Philippines, Ethiopia sign first air agreement

File photo from Agence France-Presse

File photo from Agence France-Presse

MANILA, Philippines – The Philippines and Ethiopia signed a maiden air services agreement (ASA), expanding their aviation relationship and traffic rights, the Civil Aeronautics Board (CAB) reported.

The air talks was initiated by Ethiopia, given its aggressive Asian expansion. Ethiopian Airlines now operates to Hong Kong, Beijing, Guangzhou, Shanghai, Singapore, Kuala Lumpur, and Seoul.

While the current traffic between Philippines and Ethiopia is small, the air pact can open new connectivities between the country and Africa, plus the Middle East.

Ethiopia’s location in North East Africa serves as an aviation hub in the region. It serves as a transit point for passengers from other African countries and the Middle East.

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The agreement also expands opportunities to Africa, an emerging market and a growth area.

The agreement allows for 7 flights per week between Manila and Ethiopia and unlimited flights between Ethiopia and other airports in the Philippines.

The agreement also allows intermediate stops in Singapore, Bangkok, Ho Chi Minh, India, and the Middle East.

On August 14, the Philippines and South Africa signed a new air services agreement.

CAB Executive Director Carmelo Arcilla previously said that South African Airlines had signified its interest to develop the market as part if its expansion in Asia. South Africa also initiated the air talks.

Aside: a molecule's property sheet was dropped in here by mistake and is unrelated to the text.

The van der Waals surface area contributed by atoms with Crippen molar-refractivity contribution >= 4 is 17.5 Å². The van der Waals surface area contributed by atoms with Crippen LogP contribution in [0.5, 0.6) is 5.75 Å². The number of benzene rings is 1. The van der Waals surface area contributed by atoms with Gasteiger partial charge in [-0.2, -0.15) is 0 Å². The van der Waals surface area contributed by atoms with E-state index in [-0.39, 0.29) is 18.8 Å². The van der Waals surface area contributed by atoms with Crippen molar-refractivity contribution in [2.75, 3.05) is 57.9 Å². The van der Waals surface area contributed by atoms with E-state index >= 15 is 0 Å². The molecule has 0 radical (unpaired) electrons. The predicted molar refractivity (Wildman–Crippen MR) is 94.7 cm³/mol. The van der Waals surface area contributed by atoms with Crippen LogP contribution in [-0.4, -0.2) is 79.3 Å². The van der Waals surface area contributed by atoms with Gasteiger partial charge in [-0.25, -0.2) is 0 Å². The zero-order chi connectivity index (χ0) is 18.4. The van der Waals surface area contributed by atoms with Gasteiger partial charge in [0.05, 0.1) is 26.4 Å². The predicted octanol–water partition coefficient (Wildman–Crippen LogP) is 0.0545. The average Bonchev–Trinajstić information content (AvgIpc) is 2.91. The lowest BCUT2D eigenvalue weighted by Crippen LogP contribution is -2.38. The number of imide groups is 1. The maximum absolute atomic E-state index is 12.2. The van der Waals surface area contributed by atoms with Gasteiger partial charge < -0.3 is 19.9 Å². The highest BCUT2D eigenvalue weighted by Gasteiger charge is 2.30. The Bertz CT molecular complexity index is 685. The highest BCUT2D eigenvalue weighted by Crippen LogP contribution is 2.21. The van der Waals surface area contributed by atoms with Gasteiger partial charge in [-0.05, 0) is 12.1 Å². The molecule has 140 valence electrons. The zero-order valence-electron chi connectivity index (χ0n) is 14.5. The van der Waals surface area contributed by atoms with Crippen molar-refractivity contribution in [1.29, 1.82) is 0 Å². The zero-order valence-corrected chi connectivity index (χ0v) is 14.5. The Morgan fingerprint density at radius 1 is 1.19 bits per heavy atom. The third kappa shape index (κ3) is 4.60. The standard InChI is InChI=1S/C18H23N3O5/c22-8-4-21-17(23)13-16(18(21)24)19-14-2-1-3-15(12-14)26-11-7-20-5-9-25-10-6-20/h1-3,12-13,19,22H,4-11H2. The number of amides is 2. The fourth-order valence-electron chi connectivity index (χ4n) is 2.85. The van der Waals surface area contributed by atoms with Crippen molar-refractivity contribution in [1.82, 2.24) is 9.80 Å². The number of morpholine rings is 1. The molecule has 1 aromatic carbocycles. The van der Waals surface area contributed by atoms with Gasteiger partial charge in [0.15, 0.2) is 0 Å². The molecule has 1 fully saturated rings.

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Apart from Ethiopia and South Africa, the Philippines concluded this year air talks with 7 countries: France, Singapore, New Zealand, Myanmar, Canada, and Macau.

Air talks with Malaysia scheduled last April 3-4 were called off as authorities in Kuala Lumpur were preoccupied with the search for the missing Beijing-bound Malaysia Airlines flight MH370.

Last year, the Philippines signed air agreements with Japan, Macau, Brazil, Australia, Israel, and Italy.

The Aquino administration is pursuing air talks as part of its “pocket” open skies policy. Under Executive Order 29, airports other than the Ninoy Aquino International Airport were opened to more foreign traffic. – Rappler.com

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